The debut by Winnipeg indie group Living Hour emerged onto the scene, rather unassuming, back in February despite its density and masterful production which have the markings of a well-established group.
The self-titled LP starts by dropping you right into the thick of it with lead track, “Summer Smog;” the drums and lush guitars repetitiously carry you along (and in their loop, bring you right back to the start) giving a sense of anxiety caused by the juxtaposition of the pace of the track with its overwhelming sense of immobility. At first, you’re not quite sure where you’re speeding off to and then suddenly, lead vocalist Sam Sarty’s trombone enters the scene as if to provide some grounding to the overall disorientation (a noteworthy dimension to the groups sound that continues to pay off with its peppered usage throughout the album).
As we begin to find our footing, Sarty’s smoky crooning voice pierces through the air exclaiming, “I can’t breathe in through this summer smog; I won’t breathe in until you come along.” The entire track is built on multiple layered loops which ramp up, intersect, and crash down like waves pushing you back onto the shore each time you try to swim out. If you’ve ever been The Lover — i.e. the one who always waits on the other (to call, to text, to show up) — then you’ve likely found yourself navigating through this romantic smog which Living Hour captures so beautifully in this track and beyond.
The hazy malaise of a love yet to blossom carries on throughout the entirety of the album and some of the most beautiful moments occur either when everything slows down and gets more intimate or when everything becomes chaotic and reaches peak ferocity. Living Hour navigates these spaces (and everything in between) with near perfect execution which allows the guitar harmonies to guide the listener through the turbulent waves rather effortlessly — each track almost prophetically leads into the next.
For some, an album of eight tracks (each pushing five minutes or longer in length) which bleed so easily into one another can come across as tired or too monotonous and admittedly this appears to be the case at first glance. However, this album is less about allowing you to casually listen to it — while you workout, study, endlessly scroll through social media, go about your day, etc. — and more about fully enmeshing you into the fold of its dense, verdant landscape.
One of the most emotionally charged tracks comes from the six-minute fuzziness of “This is the Place,” — starting with roaring drums and reverb-guitar creating a steady yet eerie atmosphere, the lead guitar then enters and drops us into a more psychedelic fluidity to explore the depths of our loneliness. Again, Sarty’s vocals fly into the ether and cut deep when she croons, “your silence is a deep and dark roar.” While her voice is often soothing with the ease of its airiness, it also has the incredible ability to give expression to some of the darkest emotions we feel when we’re being ignored and are left alone.
Many have remarked about similarities between Sarty’s voice and that of Victoria Legrand of Beach House, which is likely an appropriate point of reference in this sense, but the similarities between the two acts really stop there. While Beach House is solidly within the dream pop genre, Living Hour’s debut (and especially their live performances) give nods to the genre rather unintentionally. The use of varying guitar harmonies, keys, reverb, and the occasional presence of the trombone make for a more ambiguous — and ambitious — project.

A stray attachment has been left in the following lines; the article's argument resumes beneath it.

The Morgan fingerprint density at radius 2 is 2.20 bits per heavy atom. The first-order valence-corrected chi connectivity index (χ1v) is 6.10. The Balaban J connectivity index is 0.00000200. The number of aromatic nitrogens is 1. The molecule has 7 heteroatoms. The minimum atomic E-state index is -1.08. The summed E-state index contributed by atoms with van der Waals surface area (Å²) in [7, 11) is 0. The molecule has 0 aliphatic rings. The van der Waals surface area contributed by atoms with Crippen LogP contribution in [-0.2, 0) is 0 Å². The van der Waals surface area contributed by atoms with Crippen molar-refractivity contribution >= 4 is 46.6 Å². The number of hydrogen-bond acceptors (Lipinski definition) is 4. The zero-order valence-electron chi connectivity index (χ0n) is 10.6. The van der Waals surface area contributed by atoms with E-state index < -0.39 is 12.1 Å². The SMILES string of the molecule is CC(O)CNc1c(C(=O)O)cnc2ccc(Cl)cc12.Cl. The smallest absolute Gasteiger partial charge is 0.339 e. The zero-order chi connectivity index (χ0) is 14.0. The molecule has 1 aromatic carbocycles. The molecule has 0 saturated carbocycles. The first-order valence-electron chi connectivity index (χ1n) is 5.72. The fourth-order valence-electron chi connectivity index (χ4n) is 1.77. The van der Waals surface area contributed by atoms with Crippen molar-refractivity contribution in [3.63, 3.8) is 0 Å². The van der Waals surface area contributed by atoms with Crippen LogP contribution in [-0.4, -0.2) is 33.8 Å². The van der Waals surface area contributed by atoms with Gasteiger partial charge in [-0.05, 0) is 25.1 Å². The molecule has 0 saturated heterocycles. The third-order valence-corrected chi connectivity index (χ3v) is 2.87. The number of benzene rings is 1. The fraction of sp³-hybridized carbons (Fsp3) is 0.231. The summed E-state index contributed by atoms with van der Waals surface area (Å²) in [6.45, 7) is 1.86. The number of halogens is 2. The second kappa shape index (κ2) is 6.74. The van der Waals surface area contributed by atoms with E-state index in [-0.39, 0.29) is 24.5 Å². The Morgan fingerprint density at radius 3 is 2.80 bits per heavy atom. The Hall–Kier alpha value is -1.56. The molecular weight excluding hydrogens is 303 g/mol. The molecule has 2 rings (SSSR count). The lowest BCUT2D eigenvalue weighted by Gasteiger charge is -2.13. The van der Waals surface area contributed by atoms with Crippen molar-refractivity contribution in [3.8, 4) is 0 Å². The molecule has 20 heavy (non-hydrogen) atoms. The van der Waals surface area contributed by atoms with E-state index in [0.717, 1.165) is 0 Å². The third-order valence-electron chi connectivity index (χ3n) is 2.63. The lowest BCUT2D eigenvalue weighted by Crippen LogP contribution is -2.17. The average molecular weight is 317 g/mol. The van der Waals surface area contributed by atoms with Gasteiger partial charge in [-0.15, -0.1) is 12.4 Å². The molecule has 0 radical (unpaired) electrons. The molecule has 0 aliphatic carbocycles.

“There is No Substance Between” is perhaps one of the more prominent tracks on the record which brings out the distinct character of Living Hour, casting aside all notions that they might be resting too hard on all the influences of what came before them.
The intro (and subsequent outro) has a surf-rock vibe that makes you think you’re in for something light and fun while driving to the beach but then, in an instant, switches back to the melancholic guitar lingerings which serve as the major backdrop of each track. The vocal harmonies between Sarty & co. then emerge — meeting in sync but also floating around each other with separate reverberations while the band crescendos and falls back down to subtley before ultimately reaching the final climax. The effect could have easily been botched and we would have been left with a chaotic mashing of incomphrensible layers but instead (due in no small part to the drums and bass) it proves to be one of the most sincere moments from the group — showcasing both the strength of each member individually and the collective power of the group as a whole.
While not exactly pushing the genres (shoegaze, psych rock, dream pop) into any radically new territories, there is something to be said here for the confidence within the group, and in the production of this record, to carve out a unique place for themselves while giving plenty of room to play, grow, and thrive in the future. At a time when the expectancy for everything to be “groundbreaking” and “new” is at its zenith, there are many artists doing so much to that end that they are not only losing coherency across a single album but they also lose a bit of their own authenticity in the process.
Living Hour is refreshing perhaps not because they are pushing the envelop in too many experimental ways, but precisely because they are (already) mature enough to know who they are. This self-titled debut has a strong and polished conceptual soundscape, start to finish, and that’s truly remarkable for a group taking its first steps.
Other notable tracks on the album include: “Miss Emerald Green,” and “Feel Shy.”